With one hand, pull your leg up to your chest.
Hold the lower part of one leg with the other hand.
Hold this position for 15 seconds, then try it with the other leg. Do this up to 10 times per hour.
If you are driving a long distance, stop every hour and stretch your legs.
Be sure to drink extra fluids to keep your body hydrated.
Other actions you can take include:
When a blood clot blocks a blood vessel in your lung, you have a pulmonary embolism (PE). The symptoms of this condition may vary. The symptoms you experience depend on the size of the clot and the extent of your lung involvement. If you have lung or heart disease, this can also play an important role.
PE symptoms appear suddenly:
When a clot forms in a deep vein of the legs, it is called a deep vein thrombosis (DVT). If the clot breaks off and travels to your lung, it becomes a PE.
See a doctor immediately if you notice symptoms of DVT. If detected early, doctors can prevent pulmonary embolism. Symptoms of DVT include:
The doctor will likely start with a physical exam. He will carefully look at your feet to see if he notices any symptoms such as swelling, tenderness, discoloration, or heat. These signs may indicate that one of your deep veins is clotted.
Next, your doctor may order several tests, such as a chest X-ray or ultrasound. A blood test may also be required. These tests can measure the amount of oxygen and carbon dioxide in the blood. They also help the doctor detect a substance called D-dimer, a small protein fragment that appears in the blood after the body breaks down the clot.
Other tests your doctor may order include:
This test is a particular type of X-ray test. It is also the primary test doctors use to see if you have PE. Your doctor will inject dye or contrast into the veins. The doctor will then be able to see the blood vessels in the lungs with an X-ray.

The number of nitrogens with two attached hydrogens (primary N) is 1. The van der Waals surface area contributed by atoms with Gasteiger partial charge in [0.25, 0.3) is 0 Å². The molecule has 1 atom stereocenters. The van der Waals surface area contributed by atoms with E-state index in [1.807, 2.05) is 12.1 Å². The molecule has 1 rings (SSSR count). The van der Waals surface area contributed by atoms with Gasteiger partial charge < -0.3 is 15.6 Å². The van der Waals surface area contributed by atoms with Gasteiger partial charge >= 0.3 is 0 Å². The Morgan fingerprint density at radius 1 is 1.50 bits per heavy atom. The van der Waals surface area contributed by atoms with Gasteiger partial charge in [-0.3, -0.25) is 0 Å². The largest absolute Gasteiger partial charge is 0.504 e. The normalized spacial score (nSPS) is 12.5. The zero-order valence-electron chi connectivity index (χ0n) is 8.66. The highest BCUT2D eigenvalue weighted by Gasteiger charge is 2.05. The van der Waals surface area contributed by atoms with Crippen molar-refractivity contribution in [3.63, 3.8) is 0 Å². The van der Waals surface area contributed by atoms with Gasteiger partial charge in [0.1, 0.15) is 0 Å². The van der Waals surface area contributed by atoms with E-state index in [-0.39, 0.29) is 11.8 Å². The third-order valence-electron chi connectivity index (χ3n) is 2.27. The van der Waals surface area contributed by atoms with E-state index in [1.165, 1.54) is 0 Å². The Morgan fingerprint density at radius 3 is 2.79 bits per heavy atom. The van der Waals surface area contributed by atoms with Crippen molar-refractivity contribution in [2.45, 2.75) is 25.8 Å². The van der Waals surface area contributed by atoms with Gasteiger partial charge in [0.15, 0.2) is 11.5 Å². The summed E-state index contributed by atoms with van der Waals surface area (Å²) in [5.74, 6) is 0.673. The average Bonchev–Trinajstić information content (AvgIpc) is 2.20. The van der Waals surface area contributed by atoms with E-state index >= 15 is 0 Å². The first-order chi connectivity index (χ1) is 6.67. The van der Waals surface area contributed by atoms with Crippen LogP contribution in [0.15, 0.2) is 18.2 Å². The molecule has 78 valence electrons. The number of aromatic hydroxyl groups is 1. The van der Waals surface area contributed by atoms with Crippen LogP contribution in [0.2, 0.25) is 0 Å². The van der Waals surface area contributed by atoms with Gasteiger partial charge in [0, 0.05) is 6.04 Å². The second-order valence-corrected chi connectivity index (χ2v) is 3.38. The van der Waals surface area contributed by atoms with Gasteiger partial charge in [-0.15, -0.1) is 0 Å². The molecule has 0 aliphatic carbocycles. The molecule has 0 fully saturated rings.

This test is used if CTPA is unavailable or unsuitable for you. This method uses radioactive material to show which parts of the lungs have airflow (ventilation) and blood flow (perfusion). A clot may be present if blood flow is low in a particular area, but airflow is normal.
This is the most accurate test to diagnose PE. This test is used if other tests do not show precise results. The specialist inserts a thin tube (catheter) into the large vein in the groin and the veins inside the lung. Then he injects the dye through the catheter. X-ray images of the blood vessels inside the lungs appear. This test is rarely used due to the presence of CTPA.
If you are pregnant or your doctor is concerned that other tests that use contrast could harm you, this method can be a good option.
This is a heart ultrasound test. It cannot detect PE but shows whether the heart is strained.
A blood clot in the lung is called a pulmonary embolism (PE). This complication is severe and can threaten a person’s life. However, the good news is that doctors can treat it if it is caught early.
Here we look at some of the most common ways to deal with this disease.
1) Blood thinners